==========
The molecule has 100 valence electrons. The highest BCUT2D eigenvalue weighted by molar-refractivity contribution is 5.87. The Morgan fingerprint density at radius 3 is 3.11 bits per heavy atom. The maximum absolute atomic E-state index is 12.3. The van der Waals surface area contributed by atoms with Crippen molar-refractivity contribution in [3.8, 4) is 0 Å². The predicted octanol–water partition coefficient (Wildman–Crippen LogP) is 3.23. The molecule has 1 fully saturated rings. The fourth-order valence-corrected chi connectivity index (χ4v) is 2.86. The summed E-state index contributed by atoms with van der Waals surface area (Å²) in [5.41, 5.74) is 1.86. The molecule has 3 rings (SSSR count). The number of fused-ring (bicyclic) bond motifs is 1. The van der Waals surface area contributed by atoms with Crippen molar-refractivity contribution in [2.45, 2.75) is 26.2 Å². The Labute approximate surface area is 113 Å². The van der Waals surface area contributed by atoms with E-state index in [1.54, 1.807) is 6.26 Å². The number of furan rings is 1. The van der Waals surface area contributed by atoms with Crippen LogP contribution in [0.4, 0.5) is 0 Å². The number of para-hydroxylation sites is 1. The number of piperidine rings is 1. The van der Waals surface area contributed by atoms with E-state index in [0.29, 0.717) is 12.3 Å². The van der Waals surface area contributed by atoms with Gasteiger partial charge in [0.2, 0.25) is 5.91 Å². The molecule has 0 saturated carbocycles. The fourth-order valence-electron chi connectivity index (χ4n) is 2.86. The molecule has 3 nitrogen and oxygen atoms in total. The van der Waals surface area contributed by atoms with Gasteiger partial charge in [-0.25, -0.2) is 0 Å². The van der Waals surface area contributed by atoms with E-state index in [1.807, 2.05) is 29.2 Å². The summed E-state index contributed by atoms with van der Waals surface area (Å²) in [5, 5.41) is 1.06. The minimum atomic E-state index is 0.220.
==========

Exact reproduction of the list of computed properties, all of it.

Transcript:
The molecule has 100 valence electrons. The highest BCUT2D eigenvalue weighted by molar-refractivity contribution is 5.87. The Morgan fingerprint density at radius 3 is 3.11 bits per heavy atom. The maximum absolute atomic E-state index is 12.3. The van der Waals surface area contributed by atoms with Crippen molar-refractivity contribution in [3.8, 4) is 0 Å². The predicted octanol–water partition coefficient (Wildman–Crippen LogP) is 3.23. The molecule has 1 fully saturated rings. The fourth-order valence-corrected chi connectivity index (χ4v) is 2.86. The summed E-state index contributed by atoms with van der Waals surface area (Å²) in [5.41, 5.74) is 1.86. The molecule has 3 rings (SSSR count). The number of fused-ring (bicyclic) bond motifs is 1. The van der Waals surface area contributed by atoms with Crippen molar-refractivity contribution in [2.45, 2.75) is 26.2 Å². The Labute approximate surface area is 113 Å². The van der Waals surface area contributed by atoms with E-state index in [1.54, 1.807) is 6.26 Å². The number of furan rings is 1. The van der Waals surface area contributed by atoms with Crippen LogP contribution in [0.4, 0.5) is 0 Å². The number of para-hydroxylation sites is 1. The number of piperidine rings is 1. The van der Waals surface area contributed by atoms with E-state index in [0.29, 0.717) is 12.3 Å². The van der Waals surface area contributed by atoms with Gasteiger partial charge in [0.2, 0.25) is 5.91 Å². The molecule has 0 saturated carbocycles. The fourth-order valence-electron chi connectivity index (χ4n) is 2.86. The molecule has 3 nitrogen and oxygen atoms in total. The van der Waals surface area contributed by atoms with Gasteiger partial charge in [-0.25, -0.2) is 0 Å². The van der Waals surface area contributed by atoms with E-state index in [1.807, 2.05) is 29.2 Å². The summed E-state index contributed by atoms with van der Waals surface area (Å²) in [5, 5.41) is 1.06. The minimum atomic E-state index is 0.220.